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Organization of the native ribosome-translocon complex at the mammalian endoplasmic reticulum membrane

MPG-Autoren
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Pfeffer,  Stefan
Förster, Friedrich / Modeling of Protein Complexes, Max Planck Institute of Biochemistry, Max Planck Society;

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Förster,  Friedrich
Förster, Friedrich / Modeling of Protein Complexes, Max Planck Institute of Biochemistry, Max Planck Society;

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Zitation

Pfeffer, S., Dudek, J., Zimmermann, R., & Förster, F. (2016). Organization of the native ribosome-translocon complex at the mammalian endoplasmic reticulum membrane. Biochimica et Biophysica Acta-General Subjects, 1860(10), 2122-2129. doi:10.1016/j.bbagen.2016.06.024.


Zitierlink: http://hdl.handle.net/11858/00-001M-0000-002C-115C-F
Zusammenfassung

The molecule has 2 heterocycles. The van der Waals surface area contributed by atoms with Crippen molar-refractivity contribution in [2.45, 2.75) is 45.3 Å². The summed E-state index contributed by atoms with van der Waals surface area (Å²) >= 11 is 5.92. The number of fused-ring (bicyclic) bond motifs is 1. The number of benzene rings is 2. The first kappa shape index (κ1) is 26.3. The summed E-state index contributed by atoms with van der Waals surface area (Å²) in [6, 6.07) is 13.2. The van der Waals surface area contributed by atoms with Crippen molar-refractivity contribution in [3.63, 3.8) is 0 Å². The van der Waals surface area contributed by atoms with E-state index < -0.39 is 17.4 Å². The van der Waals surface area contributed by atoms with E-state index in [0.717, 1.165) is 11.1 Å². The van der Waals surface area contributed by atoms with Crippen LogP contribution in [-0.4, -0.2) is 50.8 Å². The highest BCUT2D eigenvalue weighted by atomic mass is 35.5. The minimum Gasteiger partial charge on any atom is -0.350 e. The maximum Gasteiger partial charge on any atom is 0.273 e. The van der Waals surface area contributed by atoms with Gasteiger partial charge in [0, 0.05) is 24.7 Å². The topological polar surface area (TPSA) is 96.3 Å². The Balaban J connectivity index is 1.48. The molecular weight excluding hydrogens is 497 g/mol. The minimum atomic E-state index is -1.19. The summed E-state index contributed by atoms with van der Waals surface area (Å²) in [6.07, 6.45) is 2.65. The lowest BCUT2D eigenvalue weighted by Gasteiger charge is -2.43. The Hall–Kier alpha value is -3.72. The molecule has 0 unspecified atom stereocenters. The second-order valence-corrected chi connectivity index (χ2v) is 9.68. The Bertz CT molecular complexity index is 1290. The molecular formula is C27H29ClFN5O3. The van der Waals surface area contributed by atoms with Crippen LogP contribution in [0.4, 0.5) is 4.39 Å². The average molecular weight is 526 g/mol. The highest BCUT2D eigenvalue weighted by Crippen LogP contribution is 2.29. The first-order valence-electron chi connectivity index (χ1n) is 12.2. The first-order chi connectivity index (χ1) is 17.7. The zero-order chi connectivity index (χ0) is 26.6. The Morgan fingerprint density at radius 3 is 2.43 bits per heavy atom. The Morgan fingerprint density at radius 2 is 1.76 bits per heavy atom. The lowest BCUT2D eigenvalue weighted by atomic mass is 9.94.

Background: In eukaryotic cells, many proteins have to be transported across or inserted into the endoplasmic reticulum membrane during their biogenesis on the ribosome. This process is facilitated by the protein translocon, a highly dynamic multi-subunit membrane protein complex. Scope of review: The aim of this review is to summarize the current structural knowledge about protein translocon components in mammals. Major conclusions: Various structural biology approaches have been used in synergy to characterize the translocon in recent years. X-ray crystallography and cryoelectron microscopy single particle analysis have yielded highly detailed insights into the structure and functional mechanism of the protein-conducting channel Sec61, which constitutes the functional core of the translocon. Cryoelectron tomography and subtomogram analysis have advanced our understanding of the overall structure, molecular organization and compositional heterogeneity of the translocon in a native membrane environment. Tomography densities at subnanometer resolution revealed an intricate network of interactions between the ribosome, Sec61 and accessory translocon components that assist in protein transport, membrane insertion and maturation. General significance: The protein translocon is a gateway for approximately one third of all synthesized proteins and numerous human diseases are associated with malfunctioning of its components. Thus, detailed insights into the structure and molecular organization of the translocon will not only advance our understanding of membrane protein biogenesis in general, but they can potentially pave the way for novel therapeutic approaches against human diseases. (C) 2016 Elsevier B.V. All rights reserved.